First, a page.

Tuesday, October 22, 2013

An African Manufacturer? Ethiopia Gears Up To Emulate China, Vietnam And South Korea In Factory Output

An employee sweeps at the China-Africa Overseas Leather Products tannery near Addis Ababa, Ethiopia, Oct. 17, 2013  Jacey Fortin
ADDIS ABABA, Ethiopia -- From the outside, the China-Africa Overseas Leather Products tannery looks eerily idle. Long white buildings with blue-tinted windows surround a nearly empty parking lot, and the facility is so quiet you can hear the fluttering of the Chinese and Ethiopian flags out front.

But inside the gate and down past the office buildings -- where many of the Chinese employees work and live -- is a collection of massive workshops, and there you can hear the whirr of machinery as animal hides are soaked, threshed, tanned, shaved, colored and finished. About 450 Ethiopian workers are there to move things along.
 The factory is situated just north of this capital city, in the town of Suluta. That's where most of its employees come from, including Wuberst Desalegn, a 22-year-old woman who has been working at the factory since shortly after it opened in 2010. She has since been promoted to the position of finishing director. Wuberst isn't quite sure where she'd be if she weren't working at the China-Africa Overseas Leather Products facility, she says. Perhaps at home. 
 "I think maybe I'll stay in this company," she added. She makes 1,400 Ethiopian birr ($74) a month, which easily covers her rent of 250 birr ($13).
 The government of Ethiopia hopes that millions more will follow in Wuberst's footsteps. It has plans to turn its economy from a primarily agricultural one (farming makes up 43 percent of GDP and employs about 85 percent of the population) into one where manufacturing plays a larger role. 
 It's a strategy that hopes to emulate the successes of East Asian countries such as Vietnam, China and South Korea, where wages are rising as manufacturing operations grow ever more sophisticated. Higher costs in Asia could push international manufacturers to move to Africa, where labor costs are minimal and land is relatively cheap. Ethiopia wants to be ready for that influx, and has been saying so for years. 
 But manufacturing's contribution to GDP has hovered around 4 percent for years; for all their talk, officials haven't been able to nudge that figure upward. Some apparently intractable issues, including a dire lack of financing, shoddy trade logistics and a shallow pool of local experience, will have to be overcome before Ethiopia can realize its dream of emulating Asia's manufacturing boom.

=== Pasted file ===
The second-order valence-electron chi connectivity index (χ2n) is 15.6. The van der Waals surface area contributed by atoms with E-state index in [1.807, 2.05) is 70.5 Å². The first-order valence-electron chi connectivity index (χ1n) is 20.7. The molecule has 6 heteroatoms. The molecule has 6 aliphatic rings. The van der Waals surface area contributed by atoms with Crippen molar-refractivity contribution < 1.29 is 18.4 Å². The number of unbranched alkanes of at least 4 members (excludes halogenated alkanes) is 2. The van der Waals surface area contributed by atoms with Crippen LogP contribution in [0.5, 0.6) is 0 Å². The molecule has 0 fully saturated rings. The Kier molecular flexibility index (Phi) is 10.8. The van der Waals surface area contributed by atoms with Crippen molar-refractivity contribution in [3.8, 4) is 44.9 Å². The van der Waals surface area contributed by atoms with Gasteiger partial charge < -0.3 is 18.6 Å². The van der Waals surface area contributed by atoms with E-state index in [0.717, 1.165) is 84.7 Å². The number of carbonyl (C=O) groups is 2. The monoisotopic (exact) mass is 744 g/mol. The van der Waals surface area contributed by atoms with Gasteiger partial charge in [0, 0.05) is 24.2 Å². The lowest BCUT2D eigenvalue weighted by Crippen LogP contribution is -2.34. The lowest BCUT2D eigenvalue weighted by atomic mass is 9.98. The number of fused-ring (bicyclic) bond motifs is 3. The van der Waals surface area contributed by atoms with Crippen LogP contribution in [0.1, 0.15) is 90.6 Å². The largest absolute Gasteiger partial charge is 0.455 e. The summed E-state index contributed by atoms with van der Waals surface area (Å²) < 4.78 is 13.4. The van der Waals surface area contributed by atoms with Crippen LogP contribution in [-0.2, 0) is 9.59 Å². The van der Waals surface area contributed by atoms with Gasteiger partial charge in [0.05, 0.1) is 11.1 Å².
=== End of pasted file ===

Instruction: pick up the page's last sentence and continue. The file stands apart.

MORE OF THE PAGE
Employees walk at the China-Africa Overseas Leather Products tannery near Addis Ababa, Ethiopia, Oct. 17, 2013  Jacey Fortin

The appeal of manufacturing for developing economies is simple: Factory employees have high labor output per capita and can earn far more money than workers in most other sectors.
 "It offers prospects for labor-intensive growth," Lars Christian Moller, the World Bank's lead economist in Ethiopia, told IBTimes. "That's in contrast to a sector like natural resource extraction, which has very high value-added but doesn't require a lot of labor. You don't just want growth; you want employment and poverty reduction. The more workers that can be involved in production, the better."
 Ethiopia has plenty to attract manufacturers from abroad. Its natural resources, including abundant livestock, thick forests and arable land for cotton, make it perfect for factories churning out leather, wood or textiles. "Ethiopia has some of the best leather in the world," said Ji Bingbo, a marketing officer at the China-Africa Overseas Leather Products tannery. Low wages were also attractive to the company; Ji says most workers make between 700 and 1,000 birr ($37-$53) a month -- rates that are failing to attract laborers in Asia.  More at: